This week’s featured graduate majored in Economics at one of the top universities in Canada, but instead of working an unfulfilling job, she instead used her multilingual talents and big heart to do good for her community; she pursued a role as a settlement worker for new immigrants settling into Canada.
Are you as intrigued as we were? Read more below!
The Struggling Graduate: Describe yourself in 3 words.
Z: Ambitious, enthusiastic and compassionate.
The Struggling Graduate: What is your role and what is a typical day like?
Z: I work as a settlement worker at the YMCA Immigrant and Employment Services; I assist refugees and immigrants in their settlement process in Canada. I provide information regarding all local resources for education, language, community involvement, employment services and so forth. I also help clients in filling forms and applications for permanent residence, citizenship, housing, employment insurance and other legal documents. It’s done on a case by case basis, since every client has different needs. My job is to assess those needs, write a settlement plan for them, and follow through on helping them settle into Canada.
The Struggling Graduate: How did you get your job?
Z: I was previously working in the finance for 2 years after graduating with a major in Economics. I had a lot of benefits and vacation time but I was getting depressed after a while because I was not being challenged, and wasn’t maximizing the use of my skills and energy.
As someone who is very extroverted, I felt I needed more human face to face interaction. I am very driven and ambitious, and I knew that I needed to find a job that required my skills, would challenge me and bring out the best out of me to be successful. I can work tirelessly, learn any language or skill if my heart is passionate. I knew I had potential to find something amazing. But it is so hard to change careers.
I did so much research and realized that I would be a perfect fit for immigration work. I began an Immigration Consulting certificate online in January, and searched online for jobs requiring specific skills such as Spanish, French or Arabic. I found a job as a settlement worker. It required that the applicant speak fluent Mandarin. I was so excited! I studied Mandarin in University, participated in a Canada-wide Chinese Bridge Contest, won an excellence award and was invited on 2 occasions to the consulate of China in Toronto. I also loved that the job was in settlement and community work. I applied and got an interview.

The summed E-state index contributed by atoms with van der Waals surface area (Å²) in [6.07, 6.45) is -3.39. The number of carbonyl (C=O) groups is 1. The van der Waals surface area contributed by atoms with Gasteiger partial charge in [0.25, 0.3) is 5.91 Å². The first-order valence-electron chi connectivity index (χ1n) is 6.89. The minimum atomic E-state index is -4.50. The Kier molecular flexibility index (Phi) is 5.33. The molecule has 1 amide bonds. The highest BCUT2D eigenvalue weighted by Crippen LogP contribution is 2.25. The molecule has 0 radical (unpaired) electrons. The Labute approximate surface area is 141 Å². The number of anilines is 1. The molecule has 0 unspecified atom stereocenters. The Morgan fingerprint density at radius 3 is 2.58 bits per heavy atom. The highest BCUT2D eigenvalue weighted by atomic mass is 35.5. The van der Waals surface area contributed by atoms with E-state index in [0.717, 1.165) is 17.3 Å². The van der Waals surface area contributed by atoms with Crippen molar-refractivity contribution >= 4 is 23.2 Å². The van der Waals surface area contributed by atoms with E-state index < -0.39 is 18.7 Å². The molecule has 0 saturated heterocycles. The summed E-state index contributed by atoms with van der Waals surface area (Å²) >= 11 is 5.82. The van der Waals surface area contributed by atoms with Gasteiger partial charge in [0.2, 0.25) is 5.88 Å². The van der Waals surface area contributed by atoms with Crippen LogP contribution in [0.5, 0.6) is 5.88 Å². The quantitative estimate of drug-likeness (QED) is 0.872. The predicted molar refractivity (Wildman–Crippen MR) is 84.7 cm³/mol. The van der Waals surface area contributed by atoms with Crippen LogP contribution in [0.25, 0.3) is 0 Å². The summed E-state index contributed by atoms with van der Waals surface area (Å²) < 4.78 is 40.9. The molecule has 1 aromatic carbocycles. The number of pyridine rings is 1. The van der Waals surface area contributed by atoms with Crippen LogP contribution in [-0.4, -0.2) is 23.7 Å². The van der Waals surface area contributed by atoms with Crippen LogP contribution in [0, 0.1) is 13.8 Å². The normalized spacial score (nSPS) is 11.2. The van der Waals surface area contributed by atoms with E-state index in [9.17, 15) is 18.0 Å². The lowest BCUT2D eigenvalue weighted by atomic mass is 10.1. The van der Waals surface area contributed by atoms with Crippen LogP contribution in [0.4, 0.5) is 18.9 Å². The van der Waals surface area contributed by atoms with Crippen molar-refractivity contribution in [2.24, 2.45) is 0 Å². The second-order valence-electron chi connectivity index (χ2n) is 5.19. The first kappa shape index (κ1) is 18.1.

I took the bus for 2.5 hours from the city I lived in at the time on the day of the interview. I felt it went well and the people interviewing me (including my current supervisor) were extremely educated and friendly. I got a second interview where I did a presentation regarding a case study. Everything went well but unfortunately I wasn’t taken for the position as I wasn’t too fluent in Mandarin.
I felt extremely low. Getting your foot in the door of a different industry is difficult. However, at the same time, I felt excited because it reminded me about the importance of doing work you love. I resigned from my previous job in finance that same month, relocated to Waterloo, and spent 2 months searching for a job while doing freelance translation on the side for immigration firms. I would also teach French at a local community center for free. I got some job opportunities but I wouldn’t accept a job unless it was something in Immigration and Refugee work. After some time, I got another call from my current employer telling me there is an opening. I provided my 3 references who attested that I had a great work ethic and great energy and the rest was history.
The Struggling Graduate: It’s amazing how some things turn out, and that really highlights the importance of keeping good relations with hiring managers, even if you don’t get the job. What skills do you need to be good at your role? Describe the kind of person who would excel in your role.
Z: In order to do this role you need to be extremely organized, detail oriented and compassionate. The service you provide should be gold. What’s amazing about this job is there is no micromanaging. You just do your work, do it well, keep track of all your appointments, the needs of every client and report your work very well.
You also need to have an appreciation for community and immigration/refugee work. The job we do requires us to be exposed to all kinds of traumas, histories and psychologies. It’s important to love it otherwise it may be emotionally draining. For me, it’s my passion. I believe so much in the ‘Canadian Dream’ and I want to help others reach it.
The Struggling Graduate: That’s truly inspiring. Where do you see yourself in 5 years?
Originally, this work has inspired me to want to work for the UNHCR. But as I am working here, I am realizing how much I love the YMCA. I love helping people and seeing them walk away with hope and excitement for the future. The culture is also amazing, we work extremely hard but also recognize each other’s successes and achievements. One day, I was so sick and had to go to the hospital, and everyone, including my supervisor who is extremely busy, texted me to ask how I was doing and if I needed company at the hospital. We do community work but we are also a community for each other. A lot of people who work with me are educated, international, and knowledgeable and have a lot of enthusiasm to help others succeed. I want to work for the YMCA as long as I can, even after I finish my Immigration Consulting Certificate and continue helping others succeed.